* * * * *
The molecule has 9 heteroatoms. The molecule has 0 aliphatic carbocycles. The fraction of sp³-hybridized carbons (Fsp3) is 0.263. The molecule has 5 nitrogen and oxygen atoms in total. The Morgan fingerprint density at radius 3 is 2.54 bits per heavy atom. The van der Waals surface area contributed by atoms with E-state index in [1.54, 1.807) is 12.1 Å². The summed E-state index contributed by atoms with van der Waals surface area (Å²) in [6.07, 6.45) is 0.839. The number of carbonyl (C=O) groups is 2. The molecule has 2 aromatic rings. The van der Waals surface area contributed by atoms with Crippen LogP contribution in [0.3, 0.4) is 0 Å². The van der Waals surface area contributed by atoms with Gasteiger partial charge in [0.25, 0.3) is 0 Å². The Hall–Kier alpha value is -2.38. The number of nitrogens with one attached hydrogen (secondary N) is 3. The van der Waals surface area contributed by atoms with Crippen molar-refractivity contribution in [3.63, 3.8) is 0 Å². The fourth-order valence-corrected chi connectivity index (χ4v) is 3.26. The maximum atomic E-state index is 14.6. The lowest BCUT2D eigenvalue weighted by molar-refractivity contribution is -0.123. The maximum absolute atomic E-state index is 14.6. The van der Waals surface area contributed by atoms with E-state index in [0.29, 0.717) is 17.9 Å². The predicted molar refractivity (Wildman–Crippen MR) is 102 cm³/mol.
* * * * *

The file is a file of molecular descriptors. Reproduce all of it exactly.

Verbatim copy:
The molecule has 9 heteroatoms. The molecule has 0 aliphatic carbocycles. The fraction of sp³-hybridized carbons (Fsp3) is 0.263. The molecule has 5 nitrogen and oxygen atoms in total. The Morgan fingerprint density at radius 3 is 2.54 bits per heavy atom. The van der Waals surface area contributed by atoms with E-state index in [1.54, 1.807) is 12.1 Å². The summed E-state index contributed by atoms with van der Waals surface area (Å²) in [6.07, 6.45) is 0.839. The number of carbonyl (C=O) groups is 2. The molecule has 2 aromatic rings. The van der Waals surface area contributed by atoms with Crippen LogP contribution in [0.3, 0.4) is 0 Å². The van der Waals surface area contributed by atoms with Gasteiger partial charge in [0.25, 0.3) is 0 Å². The Hall–Kier alpha value is -2.38. The number of nitrogens with one attached hydrogen (secondary N) is 3. The van der Waals surface area contributed by atoms with Crippen molar-refractivity contribution in [3.63, 3.8) is 0 Å². The fourth-order valence-corrected chi connectivity index (χ4v) is 3.26. The maximum atomic E-state index is 14.6. The lowest BCUT2D eigenvalue weighted by molar-refractivity contribution is -0.123. The maximum absolute atomic E-state index is 14.6. The van der Waals surface area contributed by atoms with E-state index in [0.29, 0.717) is 17.9 Å². The predicted molar refractivity (Wildman–Crippen MR) is 102 cm³/mol.